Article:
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What is it?

The general name “fennel” applies to two varieties of the plant: Florence fennel, or finocchio, and common fennel. Florence fennel has a bulbous base, long celery-like stalks, and delicate bright green fronds. The bulb is crunchy with a pleasantly sweet aniseed, or licorice-like flavor, and can be eaten raw or cooked. The stalks and and fronds can also be used in cooking. Common fennel is the variety of the plant from which fennel seeds are harvested. Though common fennel doesn’t have a bulb, its stalks and fronds can be used like those of Florence fennel.

How to choose:

Choose clean, firm bulbs with no sign of browning. Any attached greenery should look fresh and bright green in color.

How to prep:

Florence fennel can seem unwieldy to work with at first, especially if you buy it with the stalks intact. Once you cut off the stalks (slice them close to the bulb), you’ll find you have a more manageable vegetable. Next, peel the stringy fibers off the outer layer of the bulb with a peeler or sharp paring knife. Now you can cut the bulb into wedges and braise or roast it, or cut it into slices for sautéing or tossing with pasta.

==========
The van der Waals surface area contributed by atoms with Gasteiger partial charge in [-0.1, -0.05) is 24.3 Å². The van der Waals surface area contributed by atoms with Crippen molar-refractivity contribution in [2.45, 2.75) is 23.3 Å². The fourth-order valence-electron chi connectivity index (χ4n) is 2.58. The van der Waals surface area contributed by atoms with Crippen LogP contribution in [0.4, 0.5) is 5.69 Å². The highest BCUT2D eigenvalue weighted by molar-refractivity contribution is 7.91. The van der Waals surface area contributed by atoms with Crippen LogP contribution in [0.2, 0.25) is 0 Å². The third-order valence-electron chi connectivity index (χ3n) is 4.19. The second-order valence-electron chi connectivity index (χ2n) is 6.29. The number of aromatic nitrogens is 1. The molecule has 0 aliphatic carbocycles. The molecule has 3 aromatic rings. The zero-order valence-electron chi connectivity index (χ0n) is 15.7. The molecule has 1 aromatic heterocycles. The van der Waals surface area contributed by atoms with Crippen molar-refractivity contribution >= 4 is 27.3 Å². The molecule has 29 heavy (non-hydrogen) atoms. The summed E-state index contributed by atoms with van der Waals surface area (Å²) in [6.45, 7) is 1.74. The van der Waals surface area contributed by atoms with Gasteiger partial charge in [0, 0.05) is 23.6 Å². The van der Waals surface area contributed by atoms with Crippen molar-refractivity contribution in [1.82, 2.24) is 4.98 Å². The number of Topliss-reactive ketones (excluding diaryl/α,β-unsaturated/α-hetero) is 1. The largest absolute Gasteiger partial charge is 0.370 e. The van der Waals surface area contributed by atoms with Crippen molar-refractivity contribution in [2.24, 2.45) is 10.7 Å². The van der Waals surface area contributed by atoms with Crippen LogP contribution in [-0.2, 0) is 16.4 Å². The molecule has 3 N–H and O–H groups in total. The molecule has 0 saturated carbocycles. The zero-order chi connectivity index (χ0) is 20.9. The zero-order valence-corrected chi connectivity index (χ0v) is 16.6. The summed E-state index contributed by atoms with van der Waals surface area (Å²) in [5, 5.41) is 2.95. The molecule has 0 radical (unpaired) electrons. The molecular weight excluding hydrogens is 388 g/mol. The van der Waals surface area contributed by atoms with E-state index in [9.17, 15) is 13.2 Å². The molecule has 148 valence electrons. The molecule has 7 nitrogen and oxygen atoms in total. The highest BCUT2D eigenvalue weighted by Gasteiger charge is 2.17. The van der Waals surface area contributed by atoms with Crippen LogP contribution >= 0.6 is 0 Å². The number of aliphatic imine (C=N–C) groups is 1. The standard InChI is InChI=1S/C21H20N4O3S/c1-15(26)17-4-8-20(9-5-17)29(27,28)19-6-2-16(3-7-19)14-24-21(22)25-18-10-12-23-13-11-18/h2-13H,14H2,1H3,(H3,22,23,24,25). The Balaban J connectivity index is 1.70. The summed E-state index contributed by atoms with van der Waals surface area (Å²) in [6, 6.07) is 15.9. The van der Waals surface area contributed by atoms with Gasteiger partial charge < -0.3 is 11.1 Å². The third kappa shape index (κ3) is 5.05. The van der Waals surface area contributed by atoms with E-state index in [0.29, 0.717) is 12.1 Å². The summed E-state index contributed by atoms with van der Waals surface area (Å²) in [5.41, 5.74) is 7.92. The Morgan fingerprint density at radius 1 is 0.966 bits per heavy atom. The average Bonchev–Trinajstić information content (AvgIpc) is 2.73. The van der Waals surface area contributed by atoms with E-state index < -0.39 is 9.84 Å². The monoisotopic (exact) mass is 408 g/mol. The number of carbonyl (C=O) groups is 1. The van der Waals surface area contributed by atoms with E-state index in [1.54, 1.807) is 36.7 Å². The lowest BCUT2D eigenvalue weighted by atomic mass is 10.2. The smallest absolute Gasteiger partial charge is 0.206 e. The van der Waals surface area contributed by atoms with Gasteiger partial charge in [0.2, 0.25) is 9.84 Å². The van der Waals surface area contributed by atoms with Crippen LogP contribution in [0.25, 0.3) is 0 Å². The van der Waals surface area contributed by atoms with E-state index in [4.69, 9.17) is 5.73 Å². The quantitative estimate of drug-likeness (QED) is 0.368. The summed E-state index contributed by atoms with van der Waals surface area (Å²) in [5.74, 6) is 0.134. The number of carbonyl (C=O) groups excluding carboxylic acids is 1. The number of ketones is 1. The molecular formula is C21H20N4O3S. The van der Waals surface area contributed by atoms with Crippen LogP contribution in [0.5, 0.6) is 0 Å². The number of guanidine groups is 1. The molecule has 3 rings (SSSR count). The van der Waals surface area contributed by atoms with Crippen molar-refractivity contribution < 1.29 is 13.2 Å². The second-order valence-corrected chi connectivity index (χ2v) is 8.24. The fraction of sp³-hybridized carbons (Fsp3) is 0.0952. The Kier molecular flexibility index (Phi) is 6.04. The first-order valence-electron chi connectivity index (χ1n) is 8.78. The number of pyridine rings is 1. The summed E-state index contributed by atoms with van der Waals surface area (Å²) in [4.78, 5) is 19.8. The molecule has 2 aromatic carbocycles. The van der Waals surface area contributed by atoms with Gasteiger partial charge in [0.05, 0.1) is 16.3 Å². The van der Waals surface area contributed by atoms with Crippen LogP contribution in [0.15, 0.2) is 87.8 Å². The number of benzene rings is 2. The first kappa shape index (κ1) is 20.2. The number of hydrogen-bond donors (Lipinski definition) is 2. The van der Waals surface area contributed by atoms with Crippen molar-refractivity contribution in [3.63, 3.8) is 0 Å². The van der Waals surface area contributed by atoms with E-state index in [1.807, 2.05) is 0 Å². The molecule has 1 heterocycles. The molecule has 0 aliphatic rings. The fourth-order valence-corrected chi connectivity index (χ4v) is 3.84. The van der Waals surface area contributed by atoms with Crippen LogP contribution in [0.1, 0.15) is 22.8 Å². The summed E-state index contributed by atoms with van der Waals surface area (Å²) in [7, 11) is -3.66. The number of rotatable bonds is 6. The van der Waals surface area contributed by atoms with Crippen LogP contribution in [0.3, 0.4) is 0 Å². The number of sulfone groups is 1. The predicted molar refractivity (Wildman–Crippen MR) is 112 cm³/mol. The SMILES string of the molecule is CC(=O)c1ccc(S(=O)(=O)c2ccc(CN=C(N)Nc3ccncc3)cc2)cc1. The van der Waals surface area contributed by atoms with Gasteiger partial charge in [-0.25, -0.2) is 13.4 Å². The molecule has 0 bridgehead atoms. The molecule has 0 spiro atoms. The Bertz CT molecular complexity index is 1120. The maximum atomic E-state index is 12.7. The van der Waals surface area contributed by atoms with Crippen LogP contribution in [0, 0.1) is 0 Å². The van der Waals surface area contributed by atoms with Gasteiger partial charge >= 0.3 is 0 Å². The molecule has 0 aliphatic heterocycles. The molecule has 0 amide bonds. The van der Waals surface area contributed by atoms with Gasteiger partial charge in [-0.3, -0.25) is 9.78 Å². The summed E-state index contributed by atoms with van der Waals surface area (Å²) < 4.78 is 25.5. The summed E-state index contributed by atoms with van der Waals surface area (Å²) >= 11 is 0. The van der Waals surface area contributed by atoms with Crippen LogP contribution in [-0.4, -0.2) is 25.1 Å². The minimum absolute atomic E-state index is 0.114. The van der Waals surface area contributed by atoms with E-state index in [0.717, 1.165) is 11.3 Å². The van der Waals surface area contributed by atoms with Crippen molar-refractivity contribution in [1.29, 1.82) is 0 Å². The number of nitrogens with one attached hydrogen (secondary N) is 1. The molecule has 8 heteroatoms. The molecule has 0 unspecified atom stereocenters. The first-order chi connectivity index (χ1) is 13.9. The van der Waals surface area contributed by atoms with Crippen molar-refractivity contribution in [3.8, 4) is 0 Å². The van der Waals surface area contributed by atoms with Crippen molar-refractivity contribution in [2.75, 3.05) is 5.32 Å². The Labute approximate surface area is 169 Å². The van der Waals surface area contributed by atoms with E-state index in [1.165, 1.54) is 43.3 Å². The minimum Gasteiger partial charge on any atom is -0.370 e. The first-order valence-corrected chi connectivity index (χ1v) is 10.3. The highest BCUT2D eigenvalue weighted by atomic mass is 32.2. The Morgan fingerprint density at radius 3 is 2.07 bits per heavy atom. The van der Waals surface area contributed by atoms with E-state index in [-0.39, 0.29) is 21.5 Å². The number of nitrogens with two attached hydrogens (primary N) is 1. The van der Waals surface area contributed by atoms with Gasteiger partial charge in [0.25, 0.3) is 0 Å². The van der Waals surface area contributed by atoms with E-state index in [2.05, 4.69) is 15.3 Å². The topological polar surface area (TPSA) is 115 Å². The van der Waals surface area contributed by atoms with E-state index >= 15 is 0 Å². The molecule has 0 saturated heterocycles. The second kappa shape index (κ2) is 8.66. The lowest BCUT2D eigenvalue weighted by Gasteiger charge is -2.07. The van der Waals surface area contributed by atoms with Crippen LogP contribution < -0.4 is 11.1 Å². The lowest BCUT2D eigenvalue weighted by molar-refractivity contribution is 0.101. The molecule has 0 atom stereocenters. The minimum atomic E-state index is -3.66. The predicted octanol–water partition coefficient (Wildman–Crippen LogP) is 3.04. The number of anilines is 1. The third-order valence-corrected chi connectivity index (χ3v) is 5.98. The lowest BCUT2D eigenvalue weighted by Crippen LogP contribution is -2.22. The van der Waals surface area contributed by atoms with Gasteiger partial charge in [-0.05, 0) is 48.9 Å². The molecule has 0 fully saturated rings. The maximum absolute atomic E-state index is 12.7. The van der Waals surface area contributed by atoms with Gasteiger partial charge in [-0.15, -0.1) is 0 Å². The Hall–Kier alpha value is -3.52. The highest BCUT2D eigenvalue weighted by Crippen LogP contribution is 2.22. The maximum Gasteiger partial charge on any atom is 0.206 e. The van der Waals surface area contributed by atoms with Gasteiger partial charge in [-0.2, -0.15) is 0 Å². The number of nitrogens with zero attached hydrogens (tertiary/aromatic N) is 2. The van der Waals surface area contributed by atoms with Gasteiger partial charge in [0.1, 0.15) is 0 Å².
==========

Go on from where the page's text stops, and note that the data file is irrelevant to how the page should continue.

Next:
Don’t throw away the stalks and fronds. Add fennel stalks to a vegetable broth, especially if you plan to use the broth in a fennel dish—they lend quite a bit of anise flavor. The stalks also freeze well in plastic bags for later use. You can use the mildly anise-flavored fronds as you would a fresh herb in several ways:

  • In salads, especially if the salad contains fennel
  • Tucked in the cavity of roasted chicken or whole fish, alone or with other aromatics
  • Chopped and added to marinades for fish or meat, along with garlic and other herbs
  • Added to chunky vegetable soups during the last minutes of simmering
  • As a bed for roasting swordfish or halibut fillets (both fronds and stalks)


How to store:

You can refrigerate fennel tightly wrapped in a plastic bag for up to 5 days.


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